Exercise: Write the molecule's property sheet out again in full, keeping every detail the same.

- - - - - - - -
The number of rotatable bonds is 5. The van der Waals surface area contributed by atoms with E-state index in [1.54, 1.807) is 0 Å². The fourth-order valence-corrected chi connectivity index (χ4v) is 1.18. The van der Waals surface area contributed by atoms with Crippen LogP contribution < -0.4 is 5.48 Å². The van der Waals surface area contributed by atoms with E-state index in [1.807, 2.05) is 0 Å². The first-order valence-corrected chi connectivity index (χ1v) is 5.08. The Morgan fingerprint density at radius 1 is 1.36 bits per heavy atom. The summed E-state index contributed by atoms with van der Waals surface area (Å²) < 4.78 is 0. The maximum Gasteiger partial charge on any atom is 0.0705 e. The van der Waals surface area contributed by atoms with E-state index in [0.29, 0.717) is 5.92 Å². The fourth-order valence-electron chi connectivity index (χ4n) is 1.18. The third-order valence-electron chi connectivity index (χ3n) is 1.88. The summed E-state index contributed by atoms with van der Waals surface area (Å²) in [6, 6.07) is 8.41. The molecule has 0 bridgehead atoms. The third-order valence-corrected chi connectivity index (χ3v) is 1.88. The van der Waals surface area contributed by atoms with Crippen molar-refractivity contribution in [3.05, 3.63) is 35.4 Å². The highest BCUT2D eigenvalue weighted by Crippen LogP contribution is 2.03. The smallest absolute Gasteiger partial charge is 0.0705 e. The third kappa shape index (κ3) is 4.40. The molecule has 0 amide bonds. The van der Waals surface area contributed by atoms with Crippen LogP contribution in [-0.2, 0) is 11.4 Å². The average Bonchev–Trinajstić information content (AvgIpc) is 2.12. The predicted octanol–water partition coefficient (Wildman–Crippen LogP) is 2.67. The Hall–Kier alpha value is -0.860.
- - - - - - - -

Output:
The number of rotatable bonds is 5. The van der Waals surface area contributed by atoms with E-state index in [1.54, 1.807) is 0 Å². The fourth-order valence-corrected chi connectivity index (χ4v) is 1.18. The van der Waals surface area contributed by atoms with Crippen LogP contribution < -0.4 is 5.48 Å². The van der Waals surface area contributed by atoms with E-state index in [1.807, 2.05) is 0 Å². The first-order valence-corrected chi connectivity index (χ1v) is 5.08. The Morgan fingerprint density at radius 1 is 1.36 bits per heavy atom. The summed E-state index contributed by atoms with van der Waals surface area (Å²) < 4.78 is 0. The maximum Gasteiger partial charge on any atom is 0.0705 e. The van der Waals surface area contributed by atoms with E-state index in [0.29, 0.717) is 5.92 Å². The fourth-order valence-electron chi connectivity index (χ4n) is 1.18. The third-order valence-electron chi connectivity index (χ3n) is 1.88. The summed E-state index contributed by atoms with van der Waals surface area (Å²) in [6, 6.07) is 8.41. The molecule has 0 bridgehead atoms. The third-order valence-corrected chi connectivity index (χ3v) is 1.88. The van der Waals surface area contributed by atoms with Crippen molar-refractivity contribution in [3.05, 3.63) is 35.4 Å². The highest BCUT2D eigenvalue weighted by Crippen LogP contribution is 2.03. The smallest absolute Gasteiger partial charge is 0.0705 e. The third kappa shape index (κ3) is 4.40. The molecule has 0 amide bonds. The van der Waals surface area contributed by atoms with Crippen LogP contribution in [-0.2, 0) is 11.4 Å². The average Bonchev–Trinajstić information content (AvgIpc) is 2.12. The predicted octanol–water partition coefficient (Wildman–Crippen LogP) is 2.67. The Hall–Kier alpha value is -0.860.